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Skin Cancer Awareness

Skin Cancer Awareness

May 25, 2020

Eve McInerney

Skin cancer is the most common cancer in Ireland. Fair Irish skin is particularly vulnerable to sun damage and subsequently skin cancer. Yet in most cases, it is preventable and early detection is essential.


The vast majority of skin cancers are caused by overexposure to ultraviolet radiation (UV), mainly from sunlight, although UV from artificial sources (e.g. sunbeds) can also cause skin cancer.

There are two main categories: non-melanoma skin cancer (comprising of basal cell carcinoma and squamous cell carcinoma) and malignant melanoma. Of the different types of skin cancer, melanoma is not the most common but raises the greatest concern as it can spread to other parts of the body, where it becomes difficult to treat and can be fatal.

Melanoma is a type of cancer that arises in the pigment producing skin cells called melanocytes. Melanocytes produce a pigment called melanin that gives skin, eyes and hair their colour. The first sign of a melanoma is often a change in the colour of a mole (becoming either darker or lighter). Moles are normal noncancerous clusters of melanocytes and having 20-40 moles is not unusual. Although a melanoma can develop in an existing mole, it can also appear as a new growth that continues to change.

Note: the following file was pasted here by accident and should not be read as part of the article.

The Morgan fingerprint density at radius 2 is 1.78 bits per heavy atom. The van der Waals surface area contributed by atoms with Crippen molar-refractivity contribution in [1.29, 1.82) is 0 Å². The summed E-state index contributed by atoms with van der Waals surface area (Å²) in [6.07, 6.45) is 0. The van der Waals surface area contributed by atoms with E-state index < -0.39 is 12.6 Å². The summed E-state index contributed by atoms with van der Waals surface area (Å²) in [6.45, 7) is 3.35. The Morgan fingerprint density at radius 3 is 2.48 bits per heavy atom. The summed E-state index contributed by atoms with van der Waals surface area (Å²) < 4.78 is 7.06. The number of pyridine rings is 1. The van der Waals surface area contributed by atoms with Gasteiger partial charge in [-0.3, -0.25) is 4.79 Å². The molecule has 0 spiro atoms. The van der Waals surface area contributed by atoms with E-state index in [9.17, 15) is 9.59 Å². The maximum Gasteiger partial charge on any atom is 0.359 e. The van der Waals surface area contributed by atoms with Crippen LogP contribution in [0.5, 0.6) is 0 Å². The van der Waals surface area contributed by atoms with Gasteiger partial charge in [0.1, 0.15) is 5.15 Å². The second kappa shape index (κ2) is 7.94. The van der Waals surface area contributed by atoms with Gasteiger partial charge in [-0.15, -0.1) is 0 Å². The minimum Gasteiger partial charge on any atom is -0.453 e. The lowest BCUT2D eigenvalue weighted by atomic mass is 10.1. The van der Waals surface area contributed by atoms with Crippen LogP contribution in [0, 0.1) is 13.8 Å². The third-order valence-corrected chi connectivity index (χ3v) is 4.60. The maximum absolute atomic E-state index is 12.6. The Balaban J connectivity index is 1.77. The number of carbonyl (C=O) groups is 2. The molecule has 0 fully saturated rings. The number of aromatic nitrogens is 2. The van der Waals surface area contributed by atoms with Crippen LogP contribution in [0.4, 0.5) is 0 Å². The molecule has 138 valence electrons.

1. What are the most obvious warning signs of skin cancer?

  • A change in the appearance of the skin, such as a new growth, a sore that will not heal, a new and changing mole, or the change in appearance of an existing mole.
  • Use the “ABCDE rule” to look for some of the common signs of melanoma, one of the deadliest forms of skin cancer. See chart below. Please note that not all skin cancers look like these descriptions, though. Point out anything you’re concerned about to your doctor.


2. How often should you check your skin for changes?

A. You should check your own skin at least once a month. Look at your skin in a well-lit room in front of a full-length mirror. Use a hand-held mirror to look at areas that are hard to see.

3. How best should you protect your skin?

A. Wear SPF every single day, even on cloudy day and if you are simply indoors as UVA rays can still penetrate windows. So, protect your skin at all times and follow the 5 ‘Ss’ of sun safety below.


4. How can you reduce your risk of Melanoma?

You can reduce your risk of melanoma by avoiding overexposure to ultraviolet (UV) radiation from sunlight or artificial sources (e.g. sunbeds). Fortunately, melanoma can be completely cured if it is identified and removed early.

5. What are the risk factors for Melanoma?

While anyone can develop a melanoma, several factors can increase the risk.

  • Occasional, intense sun exposure
  • Sunburn, particularly during childhood
  • Sunbed use
  • A previous melanoma or other non-melanoma skin cancer
  • Multiple large or unusual moles
  • Immunosuppression
  • Many moles (of different sizes, shapes and colours)
  • A fair complexion: pale skin, blue eyes

Please visit your doctor if you are concerned about any changes to your skin as early detection is essential.